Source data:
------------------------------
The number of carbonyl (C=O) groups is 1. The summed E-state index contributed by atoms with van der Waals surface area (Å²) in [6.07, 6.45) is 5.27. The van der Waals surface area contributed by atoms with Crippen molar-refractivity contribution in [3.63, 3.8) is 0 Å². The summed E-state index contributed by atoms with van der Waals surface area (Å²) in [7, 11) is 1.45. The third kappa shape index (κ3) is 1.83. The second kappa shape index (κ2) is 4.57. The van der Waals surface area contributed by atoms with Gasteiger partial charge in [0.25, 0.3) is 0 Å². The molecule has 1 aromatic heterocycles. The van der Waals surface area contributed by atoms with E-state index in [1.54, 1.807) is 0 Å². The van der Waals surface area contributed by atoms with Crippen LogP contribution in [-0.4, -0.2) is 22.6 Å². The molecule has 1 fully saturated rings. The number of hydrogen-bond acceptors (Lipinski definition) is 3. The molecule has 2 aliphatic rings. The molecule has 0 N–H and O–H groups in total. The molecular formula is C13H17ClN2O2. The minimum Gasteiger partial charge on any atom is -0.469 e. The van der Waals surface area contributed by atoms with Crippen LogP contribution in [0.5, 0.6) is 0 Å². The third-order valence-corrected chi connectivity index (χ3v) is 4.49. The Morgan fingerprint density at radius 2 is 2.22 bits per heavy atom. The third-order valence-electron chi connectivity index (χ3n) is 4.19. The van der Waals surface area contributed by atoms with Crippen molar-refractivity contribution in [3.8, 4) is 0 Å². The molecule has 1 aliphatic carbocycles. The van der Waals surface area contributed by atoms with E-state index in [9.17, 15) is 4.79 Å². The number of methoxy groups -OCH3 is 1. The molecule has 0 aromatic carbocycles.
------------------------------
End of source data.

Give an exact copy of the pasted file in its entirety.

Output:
The number of carbonyl (C=O) groups is 1. The summed E-state index contributed by atoms with van der Waals surface area (Å²) in [6.07, 6.45) is 5.27. The van der Waals surface area contributed by atoms with Crippen molar-refractivity contribution in [3.63, 3.8) is 0 Å². The summed E-state index contributed by atoms with van der Waals surface area (Å²) in [7, 11) is 1.45. The third kappa shape index (κ3) is 1.83. The second kappa shape index (κ2) is 4.57. The van der Waals surface area contributed by atoms with Gasteiger partial charge in [0.25, 0.3) is 0 Å². The molecule has 1 aromatic heterocycles. The van der Waals surface area contributed by atoms with E-state index in [1.54, 1.807) is 0 Å². The van der Waals surface area contributed by atoms with Crippen LogP contribution in [-0.4, -0.2) is 22.6 Å². The molecule has 1 fully saturated rings. The number of hydrogen-bond acceptors (Lipinski definition) is 3. The molecule has 2 aliphatic rings. The molecule has 0 N–H and O–H groups in total. The molecular formula is C13H17ClN2O2. The minimum Gasteiger partial charge on any atom is -0.469 e. The van der Waals surface area contributed by atoms with Crippen LogP contribution in [0.5, 0.6) is 0 Å². The third-order valence-corrected chi connectivity index (χ3v) is 4.49. The Morgan fingerprint density at radius 2 is 2.22 bits per heavy atom. The third-order valence-electron chi connectivity index (χ3n) is 4.19. The van der Waals surface area contributed by atoms with Crippen molar-refractivity contribution in [3.8, 4) is 0 Å². The molecule has 1 aliphatic carbocycles. The van der Waals surface area contributed by atoms with E-state index in [9.17, 15) is 4.79 Å². The number of methoxy groups -OCH3 is 1. The molecule has 0 aromatic carbocycles.